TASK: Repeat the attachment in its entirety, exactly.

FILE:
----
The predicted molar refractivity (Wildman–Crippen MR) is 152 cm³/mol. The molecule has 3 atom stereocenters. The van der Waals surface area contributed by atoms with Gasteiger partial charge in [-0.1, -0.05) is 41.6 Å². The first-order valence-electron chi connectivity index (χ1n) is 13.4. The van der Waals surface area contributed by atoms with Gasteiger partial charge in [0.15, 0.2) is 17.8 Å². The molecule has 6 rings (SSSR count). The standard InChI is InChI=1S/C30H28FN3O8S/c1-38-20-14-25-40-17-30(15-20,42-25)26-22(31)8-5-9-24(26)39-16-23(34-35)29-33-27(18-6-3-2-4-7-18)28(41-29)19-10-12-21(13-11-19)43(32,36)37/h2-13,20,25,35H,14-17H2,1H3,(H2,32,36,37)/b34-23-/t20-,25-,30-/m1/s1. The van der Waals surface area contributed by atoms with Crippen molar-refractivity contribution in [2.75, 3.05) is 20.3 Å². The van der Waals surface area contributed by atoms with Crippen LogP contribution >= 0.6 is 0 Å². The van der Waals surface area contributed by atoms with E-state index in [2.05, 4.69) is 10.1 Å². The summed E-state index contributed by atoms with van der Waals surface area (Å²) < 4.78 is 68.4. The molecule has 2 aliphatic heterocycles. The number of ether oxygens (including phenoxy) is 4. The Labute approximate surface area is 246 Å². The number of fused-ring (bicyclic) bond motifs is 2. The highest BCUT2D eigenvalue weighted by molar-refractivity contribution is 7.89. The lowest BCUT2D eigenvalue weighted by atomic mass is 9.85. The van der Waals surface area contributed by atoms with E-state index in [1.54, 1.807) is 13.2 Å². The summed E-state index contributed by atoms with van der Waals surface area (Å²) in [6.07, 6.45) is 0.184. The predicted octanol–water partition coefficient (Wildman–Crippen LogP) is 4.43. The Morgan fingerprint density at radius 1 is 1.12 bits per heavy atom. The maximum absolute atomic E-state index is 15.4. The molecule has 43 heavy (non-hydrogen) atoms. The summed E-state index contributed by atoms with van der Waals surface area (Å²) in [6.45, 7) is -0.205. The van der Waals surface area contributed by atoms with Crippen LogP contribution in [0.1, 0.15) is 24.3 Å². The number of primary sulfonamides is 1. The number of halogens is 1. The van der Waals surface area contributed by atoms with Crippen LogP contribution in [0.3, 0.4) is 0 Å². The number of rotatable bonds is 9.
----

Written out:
The predicted molar refractivity (Wildman–Crippen MR) is 152 cm³/mol. The molecule has 3 atom stereocenters. The van der Waals surface area contributed by atoms with Gasteiger partial charge in [-0.1, -0.05) is 41.6 Å². The first-order valence-electron chi connectivity index (χ1n) is 13.4. The van der Waals surface area contributed by atoms with Gasteiger partial charge in [0.15, 0.2) is 17.8 Å². The molecule has 6 rings (SSSR count). The standard InChI is InChI=1S/C30H28FN3O8S/c1-38-20-14-25-40-17-30(15-20,42-25)26-22(31)8-5-9-24(26)39-16-23(34-35)29-33-27(18-6-3-2-4-7-18)28(41-29)19-10-12-21(13-11-19)43(32,36)37/h2-13,20,25,35H,14-17H2,1H3,(H2,32,36,37)/b34-23-/t20-,25-,30-/m1/s1. The van der Waals surface area contributed by atoms with Crippen molar-refractivity contribution in [2.75, 3.05) is 20.3 Å². The van der Waals surface area contributed by atoms with Crippen LogP contribution >= 0.6 is 0 Å². The van der Waals surface area contributed by atoms with E-state index in [2.05, 4.69) is 10.1 Å². The summed E-state index contributed by atoms with van der Waals surface area (Å²) < 4.78 is 68.4. The molecule has 2 aliphatic heterocycles. The number of ether oxygens (including phenoxy) is 4. The Labute approximate surface area is 246 Å². The number of fused-ring (bicyclic) bond motifs is 2. The highest BCUT2D eigenvalue weighted by molar-refractivity contribution is 7.89. The lowest BCUT2D eigenvalue weighted by atomic mass is 9.85. The van der Waals surface area contributed by atoms with E-state index in [1.54, 1.807) is 13.2 Å². The summed E-state index contributed by atoms with van der Waals surface area (Å²) in [6.07, 6.45) is 0.184. The predicted octanol–water partition coefficient (Wildman–Crippen LogP) is 4.43. The Morgan fingerprint density at radius 1 is 1.12 bits per heavy atom. The maximum absolute atomic E-state index is 15.4. The molecule has 43 heavy (non-hydrogen) atoms. The summed E-state index contributed by atoms with van der Waals surface area (Å²) in [6.45, 7) is -0.205. The van der Waals surface area contributed by atoms with Crippen LogP contribution in [0.1, 0.15) is 24.3 Å². The number of primary sulfonamides is 1. The number of halogens is 1. The van der Waals surface area contributed by atoms with Crippen LogP contribution in [0.3, 0.4) is 0 Å². The number of rotatable bonds is 9.